Pine Creek’s location isn’t mentioned in the two below newspaper items. It seems to have been near the Oil Mill Creek.

β€”At the San Souci club-house Saturday was held a hearing in the action brought by Edward Lansing against the village, to determine the amount of damage to the property of Mr. Lansing by the diversion of Oil-mill creek to supply the Lansingburgh reservoirs. Messrs. Cadman, Lawson and Folger, the commissioners, were present. Hon. A. C. Comstock represented the village, and Lansing & Lansing of Albany were present for the claimant. Charles Filkins, Samuel Filkins, Evander Robbins, Nicholas English and J. K. P. Pine gave testimony for the village. The witnesses testified that Mr. Lansing’s property was worth between $75 and $100 an acre, and that the diversion of the stream in question did not injure the farm for agricultural purposes, as the Pine creek was undisturbed and furnished sufficient water.
Troy Daily Times. December 7, 1891: 3 col 3.

Four Sources Considered.

The consumption of water was rapidly increasing, and a radical change for increasing the facilities for an abundant supply of pure water was absolutely necessary. Under these conditions Engineer C. E. Hicks was instructed in 1897 to make examinations and surveys and an estimate for an additional water supply.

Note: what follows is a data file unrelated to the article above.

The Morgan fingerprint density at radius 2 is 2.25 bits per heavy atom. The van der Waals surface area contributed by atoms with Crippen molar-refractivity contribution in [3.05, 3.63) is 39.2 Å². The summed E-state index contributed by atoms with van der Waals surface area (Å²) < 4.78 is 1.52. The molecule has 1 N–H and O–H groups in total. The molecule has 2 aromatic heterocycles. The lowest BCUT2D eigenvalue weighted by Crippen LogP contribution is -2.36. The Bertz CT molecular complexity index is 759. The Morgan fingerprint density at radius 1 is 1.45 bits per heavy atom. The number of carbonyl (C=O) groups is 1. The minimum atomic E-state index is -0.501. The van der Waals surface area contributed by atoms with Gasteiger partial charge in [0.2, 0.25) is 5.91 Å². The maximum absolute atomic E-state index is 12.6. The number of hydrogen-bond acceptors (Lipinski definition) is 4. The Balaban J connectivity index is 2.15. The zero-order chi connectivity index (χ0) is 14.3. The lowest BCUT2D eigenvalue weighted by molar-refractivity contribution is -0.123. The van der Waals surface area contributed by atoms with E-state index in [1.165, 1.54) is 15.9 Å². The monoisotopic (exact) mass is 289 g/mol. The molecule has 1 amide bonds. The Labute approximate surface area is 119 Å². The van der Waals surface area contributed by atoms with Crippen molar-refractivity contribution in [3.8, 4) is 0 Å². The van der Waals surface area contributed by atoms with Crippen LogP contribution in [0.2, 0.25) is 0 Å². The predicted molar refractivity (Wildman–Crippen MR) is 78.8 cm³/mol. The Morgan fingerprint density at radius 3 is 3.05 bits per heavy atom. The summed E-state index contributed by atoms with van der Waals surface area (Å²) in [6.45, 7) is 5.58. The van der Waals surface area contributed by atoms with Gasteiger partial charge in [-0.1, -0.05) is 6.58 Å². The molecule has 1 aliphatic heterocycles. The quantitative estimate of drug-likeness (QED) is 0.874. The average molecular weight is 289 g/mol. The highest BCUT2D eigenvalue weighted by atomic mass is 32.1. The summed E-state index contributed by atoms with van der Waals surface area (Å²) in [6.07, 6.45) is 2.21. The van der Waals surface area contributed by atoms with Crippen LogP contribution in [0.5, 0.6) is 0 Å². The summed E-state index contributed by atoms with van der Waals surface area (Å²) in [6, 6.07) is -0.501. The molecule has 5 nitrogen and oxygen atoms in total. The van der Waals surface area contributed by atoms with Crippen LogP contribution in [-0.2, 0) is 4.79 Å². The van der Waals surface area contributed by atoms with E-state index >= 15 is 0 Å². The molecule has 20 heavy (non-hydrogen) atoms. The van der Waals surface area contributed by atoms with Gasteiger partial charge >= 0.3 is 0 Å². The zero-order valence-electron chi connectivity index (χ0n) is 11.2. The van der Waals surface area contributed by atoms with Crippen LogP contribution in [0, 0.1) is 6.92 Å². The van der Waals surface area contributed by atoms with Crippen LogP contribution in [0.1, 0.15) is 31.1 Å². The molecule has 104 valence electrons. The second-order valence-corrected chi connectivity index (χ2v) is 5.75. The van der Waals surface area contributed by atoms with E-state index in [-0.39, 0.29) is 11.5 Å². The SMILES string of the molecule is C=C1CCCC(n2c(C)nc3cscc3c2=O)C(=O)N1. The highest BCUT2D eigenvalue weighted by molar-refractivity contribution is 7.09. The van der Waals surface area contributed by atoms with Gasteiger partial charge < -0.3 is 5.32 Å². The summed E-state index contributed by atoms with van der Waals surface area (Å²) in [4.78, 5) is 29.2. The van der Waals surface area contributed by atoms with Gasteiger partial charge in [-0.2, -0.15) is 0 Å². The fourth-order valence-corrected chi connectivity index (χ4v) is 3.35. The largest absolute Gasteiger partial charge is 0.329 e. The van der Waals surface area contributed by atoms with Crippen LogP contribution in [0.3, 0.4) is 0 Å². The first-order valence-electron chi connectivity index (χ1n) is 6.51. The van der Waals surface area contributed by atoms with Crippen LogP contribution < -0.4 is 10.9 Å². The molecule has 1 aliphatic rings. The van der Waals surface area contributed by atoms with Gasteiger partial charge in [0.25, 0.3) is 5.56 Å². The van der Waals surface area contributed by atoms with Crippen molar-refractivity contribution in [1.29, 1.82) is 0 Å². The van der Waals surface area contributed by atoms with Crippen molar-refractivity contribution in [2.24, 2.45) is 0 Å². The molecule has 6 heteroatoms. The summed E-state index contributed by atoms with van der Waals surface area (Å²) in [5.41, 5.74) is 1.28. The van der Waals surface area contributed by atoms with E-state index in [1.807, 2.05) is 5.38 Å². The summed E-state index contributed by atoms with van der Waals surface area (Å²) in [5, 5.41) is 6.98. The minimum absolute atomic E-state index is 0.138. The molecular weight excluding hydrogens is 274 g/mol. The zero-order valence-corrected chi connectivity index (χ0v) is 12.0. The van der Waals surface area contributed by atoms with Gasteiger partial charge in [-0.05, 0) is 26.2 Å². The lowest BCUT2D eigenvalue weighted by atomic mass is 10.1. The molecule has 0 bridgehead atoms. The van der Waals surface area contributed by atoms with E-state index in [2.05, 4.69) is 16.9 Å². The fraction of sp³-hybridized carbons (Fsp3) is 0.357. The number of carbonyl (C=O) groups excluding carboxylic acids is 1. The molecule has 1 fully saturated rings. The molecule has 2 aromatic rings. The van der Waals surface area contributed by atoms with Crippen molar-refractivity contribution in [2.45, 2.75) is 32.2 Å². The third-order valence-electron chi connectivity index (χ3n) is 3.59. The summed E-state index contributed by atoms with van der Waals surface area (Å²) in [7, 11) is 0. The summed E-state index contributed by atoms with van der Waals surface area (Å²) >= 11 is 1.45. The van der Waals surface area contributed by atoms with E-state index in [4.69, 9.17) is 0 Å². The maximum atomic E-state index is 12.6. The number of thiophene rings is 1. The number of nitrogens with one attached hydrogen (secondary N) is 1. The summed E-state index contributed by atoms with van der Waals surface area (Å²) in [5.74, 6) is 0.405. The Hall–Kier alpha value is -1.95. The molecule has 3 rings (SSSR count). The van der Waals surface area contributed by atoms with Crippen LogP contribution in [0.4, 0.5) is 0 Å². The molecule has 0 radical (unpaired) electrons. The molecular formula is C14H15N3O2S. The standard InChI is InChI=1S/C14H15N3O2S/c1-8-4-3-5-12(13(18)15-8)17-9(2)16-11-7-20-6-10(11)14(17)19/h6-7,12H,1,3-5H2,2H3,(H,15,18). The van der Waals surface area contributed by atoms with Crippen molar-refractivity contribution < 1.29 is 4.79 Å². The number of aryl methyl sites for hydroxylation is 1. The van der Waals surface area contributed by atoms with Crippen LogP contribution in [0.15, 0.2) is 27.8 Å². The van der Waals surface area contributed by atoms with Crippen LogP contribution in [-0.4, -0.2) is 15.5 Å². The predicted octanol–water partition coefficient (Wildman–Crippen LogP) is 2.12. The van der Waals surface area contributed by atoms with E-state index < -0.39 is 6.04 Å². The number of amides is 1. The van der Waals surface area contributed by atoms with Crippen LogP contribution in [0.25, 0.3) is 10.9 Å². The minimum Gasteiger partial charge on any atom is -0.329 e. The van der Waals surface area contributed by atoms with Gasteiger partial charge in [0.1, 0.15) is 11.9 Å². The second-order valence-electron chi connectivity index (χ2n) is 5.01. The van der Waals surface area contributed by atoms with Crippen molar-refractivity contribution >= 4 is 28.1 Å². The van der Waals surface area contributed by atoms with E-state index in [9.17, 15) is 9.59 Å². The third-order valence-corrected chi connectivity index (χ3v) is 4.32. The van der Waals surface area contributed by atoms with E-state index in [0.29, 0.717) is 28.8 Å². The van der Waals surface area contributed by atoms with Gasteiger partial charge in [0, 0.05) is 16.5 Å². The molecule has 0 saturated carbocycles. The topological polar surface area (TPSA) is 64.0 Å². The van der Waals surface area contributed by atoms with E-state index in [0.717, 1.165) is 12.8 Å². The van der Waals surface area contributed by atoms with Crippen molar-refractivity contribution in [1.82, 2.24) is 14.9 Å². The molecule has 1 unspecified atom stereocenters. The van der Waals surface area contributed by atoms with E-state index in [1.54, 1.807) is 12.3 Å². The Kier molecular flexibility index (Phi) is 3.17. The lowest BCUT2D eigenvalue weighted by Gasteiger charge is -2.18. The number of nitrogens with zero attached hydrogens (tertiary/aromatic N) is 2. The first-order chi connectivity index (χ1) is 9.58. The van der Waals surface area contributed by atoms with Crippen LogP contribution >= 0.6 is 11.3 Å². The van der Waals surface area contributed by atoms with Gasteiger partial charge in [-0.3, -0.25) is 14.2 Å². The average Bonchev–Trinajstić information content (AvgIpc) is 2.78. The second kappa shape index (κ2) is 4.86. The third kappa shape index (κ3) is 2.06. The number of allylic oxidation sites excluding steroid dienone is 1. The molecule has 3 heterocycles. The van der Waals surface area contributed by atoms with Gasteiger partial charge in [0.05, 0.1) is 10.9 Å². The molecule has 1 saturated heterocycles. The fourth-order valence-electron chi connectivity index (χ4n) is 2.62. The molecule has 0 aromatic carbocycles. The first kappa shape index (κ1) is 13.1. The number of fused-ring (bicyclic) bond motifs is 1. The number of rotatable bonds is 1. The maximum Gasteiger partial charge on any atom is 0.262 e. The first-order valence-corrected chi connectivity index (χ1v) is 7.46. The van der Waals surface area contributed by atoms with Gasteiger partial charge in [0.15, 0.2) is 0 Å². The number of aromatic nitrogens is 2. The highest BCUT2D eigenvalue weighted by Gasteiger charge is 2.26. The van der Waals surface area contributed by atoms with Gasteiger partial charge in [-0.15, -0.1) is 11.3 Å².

In connection with this work there were four sources of supply considered: The Hudson river, the Coolkill, the Pine Creek and the Deepkill. All but the last named were found to be unsatisfactory, the Hudson because of its impurities and the cost of pumping, and the others because of their small watershed area and heigh relations to the present system
“Water for Lansingburgh.” Troy Daily Times. March 31, 1900: 4 col 2.